Each week during the MLB season, the Action Network’s Anthony Dabbundo will compile a weekly notebook of observations, analytical findings and actionable information to help bettors find an edge in betting the daily grind of a 162-game season.
Shortened Spring, New Rules Bring Uncertainty
There’s more uncertainty than usual in projecting the start of an MLB season for a variety of reasons.
A shortened spring training led to many pitchers beginning the regular season on shorter pitch counts. Many are not fully stretched out and may not be for the entire first month of the season.
We’ve seen this to varying degrees across the league, with some starting pitchers going just 60-70 pitches regardless of effectiveness in their first outings.
Here’s some notable pitch counts:
- Robbie Ray 96
- Yu Darvish 92
- Zack Greinke 84
- Max Fried 84
- Tyler Mahle 84
- Framber Valdez 84
- Corbin Burnes 83
- Kyle Hendricks 83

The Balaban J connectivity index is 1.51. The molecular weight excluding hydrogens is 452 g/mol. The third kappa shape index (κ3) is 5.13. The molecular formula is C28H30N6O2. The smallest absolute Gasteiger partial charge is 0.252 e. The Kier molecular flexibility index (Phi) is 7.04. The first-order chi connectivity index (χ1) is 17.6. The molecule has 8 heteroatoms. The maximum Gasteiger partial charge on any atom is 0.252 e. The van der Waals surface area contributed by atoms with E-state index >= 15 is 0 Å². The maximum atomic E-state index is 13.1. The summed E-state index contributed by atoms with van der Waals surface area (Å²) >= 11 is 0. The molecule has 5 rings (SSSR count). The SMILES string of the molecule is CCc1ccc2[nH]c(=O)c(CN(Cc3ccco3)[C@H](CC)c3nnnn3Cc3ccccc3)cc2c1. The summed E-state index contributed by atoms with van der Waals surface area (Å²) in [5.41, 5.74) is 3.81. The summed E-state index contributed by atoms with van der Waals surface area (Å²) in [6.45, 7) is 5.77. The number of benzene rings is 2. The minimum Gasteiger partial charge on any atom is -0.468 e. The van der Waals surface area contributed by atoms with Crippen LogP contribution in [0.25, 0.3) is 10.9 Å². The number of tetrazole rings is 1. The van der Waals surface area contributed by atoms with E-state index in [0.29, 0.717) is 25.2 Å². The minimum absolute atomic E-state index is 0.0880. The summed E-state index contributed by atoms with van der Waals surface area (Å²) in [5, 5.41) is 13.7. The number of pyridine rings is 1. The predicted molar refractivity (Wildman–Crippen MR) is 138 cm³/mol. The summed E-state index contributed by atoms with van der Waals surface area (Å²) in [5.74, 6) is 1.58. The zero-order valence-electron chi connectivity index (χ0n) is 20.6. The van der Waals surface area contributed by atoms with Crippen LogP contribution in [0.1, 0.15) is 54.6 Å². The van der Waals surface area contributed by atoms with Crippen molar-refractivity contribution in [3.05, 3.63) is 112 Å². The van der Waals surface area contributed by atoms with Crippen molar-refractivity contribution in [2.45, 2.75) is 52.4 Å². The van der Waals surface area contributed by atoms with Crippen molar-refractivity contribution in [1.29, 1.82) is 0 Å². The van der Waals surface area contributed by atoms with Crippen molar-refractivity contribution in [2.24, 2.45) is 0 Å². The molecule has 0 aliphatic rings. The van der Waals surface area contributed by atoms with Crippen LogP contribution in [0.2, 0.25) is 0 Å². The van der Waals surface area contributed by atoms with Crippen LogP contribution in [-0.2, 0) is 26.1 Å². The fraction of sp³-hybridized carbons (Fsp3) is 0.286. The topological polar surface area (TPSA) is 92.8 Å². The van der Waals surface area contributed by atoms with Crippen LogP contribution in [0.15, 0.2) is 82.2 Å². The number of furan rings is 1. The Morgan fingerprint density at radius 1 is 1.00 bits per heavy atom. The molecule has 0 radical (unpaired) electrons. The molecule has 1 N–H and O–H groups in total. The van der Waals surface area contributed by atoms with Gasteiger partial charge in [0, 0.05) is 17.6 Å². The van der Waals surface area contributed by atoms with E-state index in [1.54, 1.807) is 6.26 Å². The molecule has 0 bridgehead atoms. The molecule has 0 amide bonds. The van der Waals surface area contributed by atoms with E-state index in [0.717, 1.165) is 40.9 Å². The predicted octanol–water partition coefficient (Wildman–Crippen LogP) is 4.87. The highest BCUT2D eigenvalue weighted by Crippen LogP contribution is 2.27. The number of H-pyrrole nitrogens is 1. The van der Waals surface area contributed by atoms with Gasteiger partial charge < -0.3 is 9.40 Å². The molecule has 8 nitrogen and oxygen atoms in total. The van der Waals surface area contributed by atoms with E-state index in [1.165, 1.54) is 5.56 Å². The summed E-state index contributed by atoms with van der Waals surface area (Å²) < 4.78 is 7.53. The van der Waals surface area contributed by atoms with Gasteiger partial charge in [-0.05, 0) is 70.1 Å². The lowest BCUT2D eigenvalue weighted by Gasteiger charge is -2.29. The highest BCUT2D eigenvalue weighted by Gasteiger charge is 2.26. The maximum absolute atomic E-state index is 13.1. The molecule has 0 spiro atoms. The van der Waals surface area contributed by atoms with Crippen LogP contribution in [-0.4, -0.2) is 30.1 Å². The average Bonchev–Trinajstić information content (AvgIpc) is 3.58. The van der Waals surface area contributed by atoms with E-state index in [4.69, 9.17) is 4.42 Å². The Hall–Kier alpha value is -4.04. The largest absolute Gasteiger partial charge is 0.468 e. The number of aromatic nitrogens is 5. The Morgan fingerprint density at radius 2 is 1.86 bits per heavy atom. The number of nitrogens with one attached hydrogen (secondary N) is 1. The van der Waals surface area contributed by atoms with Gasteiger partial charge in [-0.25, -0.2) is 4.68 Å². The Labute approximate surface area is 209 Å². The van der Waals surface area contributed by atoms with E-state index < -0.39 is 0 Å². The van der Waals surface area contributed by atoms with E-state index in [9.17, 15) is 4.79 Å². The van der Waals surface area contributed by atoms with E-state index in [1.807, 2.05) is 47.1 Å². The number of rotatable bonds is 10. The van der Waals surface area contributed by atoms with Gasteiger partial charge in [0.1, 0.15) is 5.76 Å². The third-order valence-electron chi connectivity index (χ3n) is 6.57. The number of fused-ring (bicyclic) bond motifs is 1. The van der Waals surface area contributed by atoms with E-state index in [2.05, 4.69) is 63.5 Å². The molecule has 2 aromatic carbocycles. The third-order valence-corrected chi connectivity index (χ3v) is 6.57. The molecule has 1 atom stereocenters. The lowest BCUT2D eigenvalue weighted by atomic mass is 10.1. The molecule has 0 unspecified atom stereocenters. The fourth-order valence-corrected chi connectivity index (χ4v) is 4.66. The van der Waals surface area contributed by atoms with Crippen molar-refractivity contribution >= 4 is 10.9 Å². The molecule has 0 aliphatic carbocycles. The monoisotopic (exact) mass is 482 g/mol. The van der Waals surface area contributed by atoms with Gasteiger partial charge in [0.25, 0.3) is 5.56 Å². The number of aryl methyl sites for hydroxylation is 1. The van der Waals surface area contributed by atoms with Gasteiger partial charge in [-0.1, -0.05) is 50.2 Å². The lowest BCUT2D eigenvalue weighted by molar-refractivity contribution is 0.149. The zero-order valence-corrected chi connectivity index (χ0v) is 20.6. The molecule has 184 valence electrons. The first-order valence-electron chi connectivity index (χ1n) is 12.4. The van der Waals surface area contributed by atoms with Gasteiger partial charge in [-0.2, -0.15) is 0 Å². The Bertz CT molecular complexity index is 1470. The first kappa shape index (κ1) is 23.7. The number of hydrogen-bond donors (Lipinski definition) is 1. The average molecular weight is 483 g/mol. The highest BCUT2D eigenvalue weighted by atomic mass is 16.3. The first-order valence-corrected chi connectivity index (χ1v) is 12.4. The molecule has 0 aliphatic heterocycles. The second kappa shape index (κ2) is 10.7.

- Adam Wainwright 81
- Shohei Ohtani 80
- Nathan Eovaldi 76
- Aaron Nola 76
- Patrick Corbin 76
- Shane Bieber 72
- Gerrit Cole 68
- Tylor Megill 68
- JT Brubaker 68
- Madison Bumgarner 68
Beyond the pitch counts, there’s also the impact of the humidors being used in all 30 MLB ballparks. The effects on the run environment and the baseballs remain unclear at this point until we’re able to gather more data.
Unders have begun the season 26-19-4 with a 9.7% ROI and a 0.39 average cover margin through Sunday. There’s a good chance that it’s entirely random variance, but what if it’s not?
Everyone assumed that the pitchers would be at a disadvantage due to the short spring, but hitters are also affected by fewer reps to sort out timing. And because pitchers aren’t throwing as deep into games due to pitch count limits, that means hitters aren’t getting to face a pitcher three times in one game, which historically has led to a spike in run scoring.
Look no further than Tampa Bay for this. The Rays swept Baltimore and held a decent Orioles lineup to just four runs in three games despite not having a single pitcher complete five innings all weekend.